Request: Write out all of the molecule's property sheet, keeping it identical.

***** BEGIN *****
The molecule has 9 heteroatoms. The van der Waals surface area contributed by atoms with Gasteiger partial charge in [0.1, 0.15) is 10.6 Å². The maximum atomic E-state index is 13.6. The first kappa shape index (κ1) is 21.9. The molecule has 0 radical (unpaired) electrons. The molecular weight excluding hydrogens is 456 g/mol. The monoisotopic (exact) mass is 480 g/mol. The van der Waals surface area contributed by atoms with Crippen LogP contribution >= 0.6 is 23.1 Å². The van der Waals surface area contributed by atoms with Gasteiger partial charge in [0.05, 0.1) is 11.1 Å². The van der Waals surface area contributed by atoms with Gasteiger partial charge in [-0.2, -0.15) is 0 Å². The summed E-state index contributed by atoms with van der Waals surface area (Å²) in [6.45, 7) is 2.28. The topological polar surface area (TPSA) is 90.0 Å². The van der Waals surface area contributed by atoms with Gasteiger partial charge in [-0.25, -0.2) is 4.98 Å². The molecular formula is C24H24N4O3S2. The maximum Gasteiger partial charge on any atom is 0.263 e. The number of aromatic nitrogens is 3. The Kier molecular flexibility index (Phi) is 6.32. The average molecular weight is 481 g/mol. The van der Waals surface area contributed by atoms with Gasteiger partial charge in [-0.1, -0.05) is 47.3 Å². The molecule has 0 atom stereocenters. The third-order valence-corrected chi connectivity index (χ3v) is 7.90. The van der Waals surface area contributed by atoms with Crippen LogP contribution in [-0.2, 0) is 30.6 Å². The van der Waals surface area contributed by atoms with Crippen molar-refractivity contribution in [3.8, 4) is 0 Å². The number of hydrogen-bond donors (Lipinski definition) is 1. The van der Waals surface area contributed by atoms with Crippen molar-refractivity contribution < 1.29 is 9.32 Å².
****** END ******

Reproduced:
The molecule has 9 heteroatoms. The van der Waals surface area contributed by atoms with Gasteiger partial charge in [0.1, 0.15) is 10.6 Å². The maximum atomic E-state index is 13.6. The first kappa shape index (κ1) is 21.9. The molecule has 0 radical (unpaired) electrons. The molecular weight excluding hydrogens is 456 g/mol. The monoisotopic (exact) mass is 480 g/mol. The van der Waals surface area contributed by atoms with Crippen LogP contribution >= 0.6 is 23.1 Å². The van der Waals surface area contributed by atoms with Gasteiger partial charge in [0.05, 0.1) is 11.1 Å². The van der Waals surface area contributed by atoms with Gasteiger partial charge in [-0.2, -0.15) is 0 Å². The summed E-state index contributed by atoms with van der Waals surface area (Å²) in [6.45, 7) is 2.28. The topological polar surface area (TPSA) is 90.0 Å². The van der Waals surface area contributed by atoms with Gasteiger partial charge in [-0.25, -0.2) is 4.98 Å². The molecular formula is C24H24N4O3S2. The maximum Gasteiger partial charge on any atom is 0.263 e. The number of aromatic nitrogens is 3. The Kier molecular flexibility index (Phi) is 6.32. The average molecular weight is 481 g/mol. The van der Waals surface area contributed by atoms with Gasteiger partial charge in [-0.1, -0.05) is 47.3 Å². The molecule has 0 atom stereocenters. The third-order valence-corrected chi connectivity index (χ3v) is 7.90. The van der Waals surface area contributed by atoms with Crippen LogP contribution in [-0.2, 0) is 30.6 Å². The van der Waals surface area contributed by atoms with Crippen molar-refractivity contribution in [3.8, 4) is 0 Å². The number of hydrogen-bond donors (Lipinski definition) is 1. The van der Waals surface area contributed by atoms with Crippen molar-refractivity contribution < 1.29 is 9.32 Å².